How We Do Business

Once upon a time, if memory serves me right, there was an offence called conspiracy to obtain pecuniary advantage by deception, (Theft Act 1968: section 16). I mention this because in my former existence it was an offence other people committed against banks rather than bankers themselves. Of course there were bad eggs among the bankers, but they were, I think, the exception. Banking was boring because it was honest. Fraudsters were rare and looked upon as letting the side down. If found out, they faced ostracism and worse. Not so nowadays, it seems.

Obtaining pecuniary advantage by deception used to be a criminal offence and carried with it a sentence of up to five years (I’m not sure how the law stands now). Today we read that Bob Diamond has been ‘shamed’ into forfeiting his bonus from Barclays, but he has neither resigned nor been sacked. It may be that a criminal prosecution will follow, but for the moment we are faced with the unpleasant spectacle of corruption and dishonesty at Barclays being brazened out on the grounds that Mr Diamond ‘didn’t know’ what was happening. It may be that he didn’t know, and I certainly don’t want to accuse him of being dishonest himself, but what sort of management is it that disclaims responsibility for ANYTHING that happens in the company for which it is responsible?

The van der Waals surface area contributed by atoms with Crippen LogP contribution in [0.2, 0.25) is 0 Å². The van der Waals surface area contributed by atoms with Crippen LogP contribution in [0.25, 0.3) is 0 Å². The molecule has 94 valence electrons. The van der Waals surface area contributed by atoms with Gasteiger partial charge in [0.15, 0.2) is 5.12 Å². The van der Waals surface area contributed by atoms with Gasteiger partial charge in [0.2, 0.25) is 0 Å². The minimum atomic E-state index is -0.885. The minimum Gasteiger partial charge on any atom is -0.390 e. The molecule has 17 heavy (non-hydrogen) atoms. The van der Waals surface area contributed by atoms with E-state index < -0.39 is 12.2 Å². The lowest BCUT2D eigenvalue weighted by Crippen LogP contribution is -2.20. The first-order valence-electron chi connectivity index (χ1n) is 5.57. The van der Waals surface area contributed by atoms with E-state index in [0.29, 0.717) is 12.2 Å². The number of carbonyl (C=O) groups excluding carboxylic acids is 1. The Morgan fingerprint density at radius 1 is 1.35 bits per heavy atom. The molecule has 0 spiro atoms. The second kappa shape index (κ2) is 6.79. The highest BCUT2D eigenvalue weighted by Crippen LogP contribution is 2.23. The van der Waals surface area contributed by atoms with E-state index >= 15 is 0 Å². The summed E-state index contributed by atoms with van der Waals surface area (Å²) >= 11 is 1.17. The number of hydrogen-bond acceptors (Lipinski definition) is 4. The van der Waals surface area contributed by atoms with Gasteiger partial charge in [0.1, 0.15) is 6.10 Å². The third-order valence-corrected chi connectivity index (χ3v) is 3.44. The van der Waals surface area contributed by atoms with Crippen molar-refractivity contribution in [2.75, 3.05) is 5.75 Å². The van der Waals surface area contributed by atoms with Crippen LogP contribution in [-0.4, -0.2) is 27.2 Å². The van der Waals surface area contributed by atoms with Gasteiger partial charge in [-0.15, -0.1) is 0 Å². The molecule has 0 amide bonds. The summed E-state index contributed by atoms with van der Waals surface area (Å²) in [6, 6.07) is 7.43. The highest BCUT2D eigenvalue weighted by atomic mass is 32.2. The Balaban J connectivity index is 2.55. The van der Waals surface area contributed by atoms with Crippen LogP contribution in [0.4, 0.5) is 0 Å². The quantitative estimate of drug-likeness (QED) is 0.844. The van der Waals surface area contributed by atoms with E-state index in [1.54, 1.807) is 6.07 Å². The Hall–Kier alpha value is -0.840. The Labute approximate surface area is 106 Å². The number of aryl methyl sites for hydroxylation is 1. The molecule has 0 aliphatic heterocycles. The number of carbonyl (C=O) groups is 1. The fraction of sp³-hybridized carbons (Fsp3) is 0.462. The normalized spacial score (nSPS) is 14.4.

Benedict was quite clear about the responsibility of the abbot: it was all-encompassing and extended to the next world as well as this. No one is suggesting that bankers should model themselves on Benedict’s abbot (though there might be a vast improvement if some of them did), but the question of managerial responsibility is a grave one. Too often we find senior mangers shrugging off responsibility when things go wrong, though they are quick enough to claim credit when things go right. What the situation at Barclays has highlighted goes beyond rate-fixing. It touches the very nature of how we do business and the standards by which we live our professional lives.